I had not read any earlier books by author Ellen Hopkins so I was unprepared for the highly original design concept of this book. Done entirely in free verse in the alternating voices of the sisters, the words on the page are arranged in patterns that reflect the tone of the story. Letters, hearts, teardrops; tight intense verses; jagged word explosions on the page; and most interesting of all, where the story transitions from one twin to the other, the words on the facing pages mesh together like the teeth of a zipper.
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10 of 10 people found the following review helpful By Tiffany A. Harkleroad VINE VOICE on December 22, 2011
Format: Hardcover
Raeanne and Kaeleigh are identical twins. Identical on the outside, at least, but inside, the girls could not be more different. Kaeleigh harbors a secret, Raeanne harbors one as well. As Kaeleigh deals with her fathers unwanted affections, Raeanne pines for them. As Kaeleigh binges, Raeanne purges. As Kaleigh pushes boys away, Raeanne juggles multiple partners. What happens when all the secrets bubble to the surface?

I have read many of Ellen Hopkins' young adult books, but this was, by far, the most powerful of them all. This book focuses on trauma, and the effects it can have on the lives of everyone involved. Trauma spanning generations, states, political affiliations. There is also an emphasis on seeking wholeness in unlikely and unhealthy ways. We see brokenness in nearly every character in the book, each of them using different means to feel whole again.

I thought the character development was so incredibly done, particularly once the secrets are all revealed. This is one of those books that, once you know the ending, you are compelled to go re-read it again, looking for all the hidden clues. And Hopkins is a master of hidden clues. I found this writing to be really brilliant, and it reminds me why I love novels written in verse form so much.

I know that books with tough subject matter are questionable for young adult readers, so parents should be fully aware of the content before allowing their children to read it. This book is probably most appropriate for young adult readers at the older end of that spectrum, late high school to early college age.
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4 of 5 people found the following review helpful By Vania Stoyanova on August 28, 2009
Format: Hardcover
Ellen Hopkins's IDENTICAL is....WOW! I know that's not much of a review and if I could I would just leave it at that. The last book I felt such amazement for was WINTERGIRLS by Laurie Halse Anderson and although the two books are so different they both have one thing in common... they go for guts, gritty and dark. They go straight for the jugular sparing nothing and showing us the raw insides.
Hopkins is a master writer, lyrical and poignant, as she tells the story of twin girls, Raeanne and Kaeleigh. One who goes off the deep end in a self destructing manner and the other who hides it inside and takes the pain. The girls are troubled by sexual abuse, parents who busy themselves with life and ignore them, emotional and psychological pain that haunts and tatters them occasionally. Each girl battles her own demons in her own way and Hopkins does well to get us inside the battered psyche of the two troubled teens.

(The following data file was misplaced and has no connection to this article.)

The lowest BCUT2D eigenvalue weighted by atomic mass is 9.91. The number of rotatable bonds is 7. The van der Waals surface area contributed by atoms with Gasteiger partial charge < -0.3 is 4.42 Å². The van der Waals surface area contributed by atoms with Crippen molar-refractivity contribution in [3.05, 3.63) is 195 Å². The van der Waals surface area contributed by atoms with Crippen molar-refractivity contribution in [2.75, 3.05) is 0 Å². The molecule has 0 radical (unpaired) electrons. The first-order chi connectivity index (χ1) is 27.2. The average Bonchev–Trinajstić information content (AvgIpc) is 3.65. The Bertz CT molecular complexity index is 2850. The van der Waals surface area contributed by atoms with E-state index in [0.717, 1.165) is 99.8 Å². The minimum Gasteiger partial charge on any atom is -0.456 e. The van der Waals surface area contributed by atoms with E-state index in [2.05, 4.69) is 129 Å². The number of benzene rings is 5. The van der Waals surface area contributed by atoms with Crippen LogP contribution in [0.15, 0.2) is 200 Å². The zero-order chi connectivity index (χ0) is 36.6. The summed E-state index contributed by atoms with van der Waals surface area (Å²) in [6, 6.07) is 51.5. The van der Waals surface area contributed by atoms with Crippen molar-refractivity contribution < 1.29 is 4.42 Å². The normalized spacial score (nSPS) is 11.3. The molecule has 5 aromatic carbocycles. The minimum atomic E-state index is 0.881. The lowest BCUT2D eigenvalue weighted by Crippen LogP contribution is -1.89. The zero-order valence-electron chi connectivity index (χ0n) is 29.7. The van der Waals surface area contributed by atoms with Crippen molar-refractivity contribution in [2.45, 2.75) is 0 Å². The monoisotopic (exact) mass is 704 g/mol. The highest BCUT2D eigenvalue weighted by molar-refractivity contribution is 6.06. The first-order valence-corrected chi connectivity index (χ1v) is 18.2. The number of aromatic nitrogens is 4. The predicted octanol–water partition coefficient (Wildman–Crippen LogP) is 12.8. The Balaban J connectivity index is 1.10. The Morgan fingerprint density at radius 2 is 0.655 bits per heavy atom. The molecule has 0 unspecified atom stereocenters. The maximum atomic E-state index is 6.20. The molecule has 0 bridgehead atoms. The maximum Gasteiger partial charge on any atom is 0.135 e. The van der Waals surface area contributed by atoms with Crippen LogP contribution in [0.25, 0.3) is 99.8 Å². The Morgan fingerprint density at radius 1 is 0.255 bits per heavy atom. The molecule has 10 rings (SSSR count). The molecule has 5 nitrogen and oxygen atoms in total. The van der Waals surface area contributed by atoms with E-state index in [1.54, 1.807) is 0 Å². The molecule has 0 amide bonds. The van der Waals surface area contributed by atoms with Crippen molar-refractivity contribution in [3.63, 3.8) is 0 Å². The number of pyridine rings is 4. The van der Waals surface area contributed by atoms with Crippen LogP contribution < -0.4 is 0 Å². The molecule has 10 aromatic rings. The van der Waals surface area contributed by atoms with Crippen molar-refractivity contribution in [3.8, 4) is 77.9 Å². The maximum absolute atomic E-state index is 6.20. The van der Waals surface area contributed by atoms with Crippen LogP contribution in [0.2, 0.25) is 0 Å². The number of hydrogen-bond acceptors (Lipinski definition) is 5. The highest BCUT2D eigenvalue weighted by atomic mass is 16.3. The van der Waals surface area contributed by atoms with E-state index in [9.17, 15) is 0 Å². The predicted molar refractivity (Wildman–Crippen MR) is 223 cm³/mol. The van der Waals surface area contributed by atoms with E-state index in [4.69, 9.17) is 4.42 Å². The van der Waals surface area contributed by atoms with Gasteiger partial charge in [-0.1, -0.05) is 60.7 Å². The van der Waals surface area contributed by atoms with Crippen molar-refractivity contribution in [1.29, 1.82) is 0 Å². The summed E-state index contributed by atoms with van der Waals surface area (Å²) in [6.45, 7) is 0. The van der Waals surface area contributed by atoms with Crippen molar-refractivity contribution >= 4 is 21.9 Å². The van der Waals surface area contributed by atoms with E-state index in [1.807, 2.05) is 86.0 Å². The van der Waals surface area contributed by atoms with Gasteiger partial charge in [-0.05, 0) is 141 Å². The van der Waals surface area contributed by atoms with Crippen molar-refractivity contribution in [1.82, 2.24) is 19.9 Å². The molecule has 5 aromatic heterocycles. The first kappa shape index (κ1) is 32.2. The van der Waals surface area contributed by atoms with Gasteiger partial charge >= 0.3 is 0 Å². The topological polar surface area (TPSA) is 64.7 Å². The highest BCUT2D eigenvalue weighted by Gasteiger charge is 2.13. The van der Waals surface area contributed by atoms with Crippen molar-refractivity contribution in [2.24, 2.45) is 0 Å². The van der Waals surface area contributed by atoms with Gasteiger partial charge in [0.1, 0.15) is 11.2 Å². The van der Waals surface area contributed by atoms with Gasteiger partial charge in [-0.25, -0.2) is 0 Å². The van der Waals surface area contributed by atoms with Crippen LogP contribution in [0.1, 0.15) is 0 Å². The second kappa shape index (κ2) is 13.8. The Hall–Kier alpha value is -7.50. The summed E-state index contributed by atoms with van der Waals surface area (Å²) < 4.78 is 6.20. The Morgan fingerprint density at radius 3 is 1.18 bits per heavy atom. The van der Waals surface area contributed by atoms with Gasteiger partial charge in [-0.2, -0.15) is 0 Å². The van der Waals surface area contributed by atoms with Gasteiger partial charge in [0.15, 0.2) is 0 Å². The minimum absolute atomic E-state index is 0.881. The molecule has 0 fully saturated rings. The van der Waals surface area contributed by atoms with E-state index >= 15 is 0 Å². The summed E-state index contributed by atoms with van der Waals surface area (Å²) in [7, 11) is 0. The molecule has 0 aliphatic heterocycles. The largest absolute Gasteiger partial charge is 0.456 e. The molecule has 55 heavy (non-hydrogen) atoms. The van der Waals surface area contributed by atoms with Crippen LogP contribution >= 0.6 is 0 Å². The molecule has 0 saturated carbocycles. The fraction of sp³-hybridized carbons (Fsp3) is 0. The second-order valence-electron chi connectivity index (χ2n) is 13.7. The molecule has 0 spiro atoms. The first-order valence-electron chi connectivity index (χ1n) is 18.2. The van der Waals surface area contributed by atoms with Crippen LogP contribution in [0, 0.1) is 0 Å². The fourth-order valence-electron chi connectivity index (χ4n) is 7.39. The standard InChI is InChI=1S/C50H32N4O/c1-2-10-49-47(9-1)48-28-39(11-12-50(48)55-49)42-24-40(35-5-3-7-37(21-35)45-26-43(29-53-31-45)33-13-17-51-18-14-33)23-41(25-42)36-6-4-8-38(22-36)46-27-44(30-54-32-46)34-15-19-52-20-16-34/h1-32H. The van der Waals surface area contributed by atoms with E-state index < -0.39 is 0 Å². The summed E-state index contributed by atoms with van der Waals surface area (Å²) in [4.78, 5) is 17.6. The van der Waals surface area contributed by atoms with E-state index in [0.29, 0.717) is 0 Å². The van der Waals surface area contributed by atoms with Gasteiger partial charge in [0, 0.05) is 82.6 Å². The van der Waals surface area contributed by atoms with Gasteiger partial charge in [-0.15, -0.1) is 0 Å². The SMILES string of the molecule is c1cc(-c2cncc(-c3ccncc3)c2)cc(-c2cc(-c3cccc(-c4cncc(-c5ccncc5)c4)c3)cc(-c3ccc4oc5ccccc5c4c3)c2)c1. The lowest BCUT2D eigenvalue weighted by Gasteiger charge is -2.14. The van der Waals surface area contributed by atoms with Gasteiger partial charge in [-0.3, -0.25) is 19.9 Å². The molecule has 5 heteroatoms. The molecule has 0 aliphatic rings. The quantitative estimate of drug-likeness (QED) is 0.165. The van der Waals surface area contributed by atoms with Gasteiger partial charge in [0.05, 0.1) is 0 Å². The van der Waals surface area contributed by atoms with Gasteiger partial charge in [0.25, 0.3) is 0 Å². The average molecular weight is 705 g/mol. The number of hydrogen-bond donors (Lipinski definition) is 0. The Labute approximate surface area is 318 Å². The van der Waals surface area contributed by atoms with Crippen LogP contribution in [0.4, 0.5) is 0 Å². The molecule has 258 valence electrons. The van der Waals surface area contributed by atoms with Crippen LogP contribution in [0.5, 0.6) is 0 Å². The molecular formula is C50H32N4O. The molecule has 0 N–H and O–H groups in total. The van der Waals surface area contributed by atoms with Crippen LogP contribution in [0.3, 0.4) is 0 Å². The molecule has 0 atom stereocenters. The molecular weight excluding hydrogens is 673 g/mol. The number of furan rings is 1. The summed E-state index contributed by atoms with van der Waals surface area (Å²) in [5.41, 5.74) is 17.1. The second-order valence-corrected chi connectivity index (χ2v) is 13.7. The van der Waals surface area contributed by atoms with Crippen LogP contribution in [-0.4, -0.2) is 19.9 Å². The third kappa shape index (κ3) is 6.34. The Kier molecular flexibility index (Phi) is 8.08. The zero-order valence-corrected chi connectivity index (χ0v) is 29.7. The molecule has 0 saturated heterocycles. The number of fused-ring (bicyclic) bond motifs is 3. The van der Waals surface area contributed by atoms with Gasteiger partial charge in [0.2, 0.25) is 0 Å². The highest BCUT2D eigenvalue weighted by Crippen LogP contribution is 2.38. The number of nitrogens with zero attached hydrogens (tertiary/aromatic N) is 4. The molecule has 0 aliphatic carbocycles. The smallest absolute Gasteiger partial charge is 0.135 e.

Even though I listened to this book the story was just as impactful and heart wrenching as the written, poem like pages might be. Hopkins story was gritty, messy, and painful to listen to but at the end still filled with hope. Point of the story... you always have a choice. I recommend this book to fans of dark and emotional themes.
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1 of 1 people found the following review helpful By Summer on August 29, 2012
Format: Paperback
Identical, as you may have figured out by the title, is about Identical twins, Kaeleigh and Raeanne. Looks can be deceiving, especially when it comes to this family. Father is a well respected District Court judge, Mother is a politician, currently running for U.S. Congress. Both 16 yr. old girls dressed to impress when they leave their beautiful well manicured home in their picture perfect neighborhood on their way to a prestigious school. Anyone passing in the street would be green with envy with the vision put forth by this family. The only thing is that when you look a little deeper you will find that anything THAT perfect rarely is, and that bodes true in this story. Kaeleigh seems to be the smart one, making good decisions and always the one to earn the love of her father. But all Kaeleigh really wants is the love of her mother, who is practically nonexistent in the lives of her family. Raeanne does well in school but looks for love in all the wrong places to replace the love she never seems to receive from her father, who is always so focused on Kaeleigh that he rarely, if ever, has time for her. Raeanne dives deep into extracurricular activities and drowns out all emotion either in a pipe, paper or bottle. What would people say if they knew the truth about the daughters of these upstanding citizens? What would they say if they knew that each of these girls holds a secret so dark, they don't dare speak of it. Eventually these girls find that their troubles aren't so different, in fact, they are identical.

This novel, just like all the others written by Ellen Hopkins, is ingenious. She never fails to bring something new to the table, as if her imagination is an endless pit that she can pull from with ease. That's how it seems to me anyway.